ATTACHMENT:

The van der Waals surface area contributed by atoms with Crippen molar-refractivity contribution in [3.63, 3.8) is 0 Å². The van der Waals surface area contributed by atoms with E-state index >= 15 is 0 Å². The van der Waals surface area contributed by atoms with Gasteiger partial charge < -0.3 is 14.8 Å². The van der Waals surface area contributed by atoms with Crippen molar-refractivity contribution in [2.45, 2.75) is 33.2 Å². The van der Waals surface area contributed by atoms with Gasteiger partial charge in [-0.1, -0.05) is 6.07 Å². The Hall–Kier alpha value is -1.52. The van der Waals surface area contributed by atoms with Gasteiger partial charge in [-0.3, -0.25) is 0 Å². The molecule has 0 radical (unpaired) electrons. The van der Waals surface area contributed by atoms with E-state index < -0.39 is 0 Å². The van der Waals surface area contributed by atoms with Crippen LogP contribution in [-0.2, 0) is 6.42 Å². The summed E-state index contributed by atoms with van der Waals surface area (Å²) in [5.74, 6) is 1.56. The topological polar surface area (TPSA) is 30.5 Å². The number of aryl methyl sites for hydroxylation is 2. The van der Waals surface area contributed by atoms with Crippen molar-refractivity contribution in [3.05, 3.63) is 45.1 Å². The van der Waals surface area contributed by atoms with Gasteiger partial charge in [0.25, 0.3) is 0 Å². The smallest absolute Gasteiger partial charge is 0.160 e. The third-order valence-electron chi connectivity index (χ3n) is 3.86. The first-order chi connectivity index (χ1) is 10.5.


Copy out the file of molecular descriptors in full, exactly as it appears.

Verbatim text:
The van der Waals surface area contributed by atoms with Crippen molar-refractivity contribution in [3.63, 3.8) is 0 Å². The van der Waals surface area contributed by atoms with E-state index >= 15 is 0 Å². The van der Waals surface area contributed by atoms with Gasteiger partial charge < -0.3 is 14.8 Å². The van der Waals surface area contributed by atoms with Crippen molar-refractivity contribution in [2.45, 2.75) is 33.2 Å². The van der Waals surface area contributed by atoms with Gasteiger partial charge in [-0.1, -0.05) is 6.07 Å². The Hall–Kier alpha value is -1.52. The van der Waals surface area contributed by atoms with Gasteiger partial charge in [-0.3, -0.25) is 0 Å². The molecule has 0 radical (unpaired) electrons. The van der Waals surface area contributed by atoms with E-state index < -0.39 is 0 Å². The van der Waals surface area contributed by atoms with Crippen LogP contribution in [-0.2, 0) is 6.42 Å². The summed E-state index contributed by atoms with van der Waals surface area (Å²) in [5.74, 6) is 1.56. The topological polar surface area (TPSA) is 30.5 Å². The number of aryl methyl sites for hydroxylation is 2. The van der Waals surface area contributed by atoms with Crippen molar-refractivity contribution in [3.05, 3.63) is 45.1 Å². The van der Waals surface area contributed by atoms with Gasteiger partial charge in [0.25, 0.3) is 0 Å². The smallest absolute Gasteiger partial charge is 0.160 e. The third-order valence-electron chi connectivity index (χ3n) is 3.86. The first-order chi connectivity index (χ1) is 10.5.